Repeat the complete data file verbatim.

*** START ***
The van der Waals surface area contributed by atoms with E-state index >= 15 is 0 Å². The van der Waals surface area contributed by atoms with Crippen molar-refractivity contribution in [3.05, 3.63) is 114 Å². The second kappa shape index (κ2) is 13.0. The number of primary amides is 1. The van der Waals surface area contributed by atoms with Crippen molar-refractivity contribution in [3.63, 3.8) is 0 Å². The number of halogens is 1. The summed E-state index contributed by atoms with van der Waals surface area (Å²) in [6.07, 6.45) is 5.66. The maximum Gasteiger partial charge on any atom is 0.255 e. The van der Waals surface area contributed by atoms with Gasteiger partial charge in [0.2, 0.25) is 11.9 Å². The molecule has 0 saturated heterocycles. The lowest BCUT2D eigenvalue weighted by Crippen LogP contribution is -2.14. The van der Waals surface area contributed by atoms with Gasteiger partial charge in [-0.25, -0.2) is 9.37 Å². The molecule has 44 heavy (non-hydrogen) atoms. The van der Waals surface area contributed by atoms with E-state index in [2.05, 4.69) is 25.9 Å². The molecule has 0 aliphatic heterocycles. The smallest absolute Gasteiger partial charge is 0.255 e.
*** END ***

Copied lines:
The van der Waals surface area contributed by atoms with E-state index >= 15 is 0 Å². The van der Waals surface area contributed by atoms with Crippen molar-refractivity contribution in [3.05, 3.63) is 114 Å². The second kappa shape index (κ2) is 13.0. The number of primary amides is 1. The van der Waals surface area contributed by atoms with Crippen molar-refractivity contribution in [3.63, 3.8) is 0 Å². The number of halogens is 1. The summed E-state index contributed by atoms with van der Waals surface area (Å²) in [6.07, 6.45) is 5.66. The maximum Gasteiger partial charge on any atom is 0.255 e. The van der Waals surface area contributed by atoms with Gasteiger partial charge in [0.2, 0.25) is 11.9 Å². The molecule has 0 saturated heterocycles. The lowest BCUT2D eigenvalue weighted by Crippen LogP contribution is -2.14. The van der Waals surface area contributed by atoms with Gasteiger partial charge in [-0.25, -0.2) is 9.37 Å². The molecule has 44 heavy (non-hydrogen) atoms. The van der Waals surface area contributed by atoms with E-state index in [2.05, 4.69) is 25.9 Å². The molecule has 0 aliphatic heterocycles. The smallest absolute Gasteiger partial charge is 0.255 e.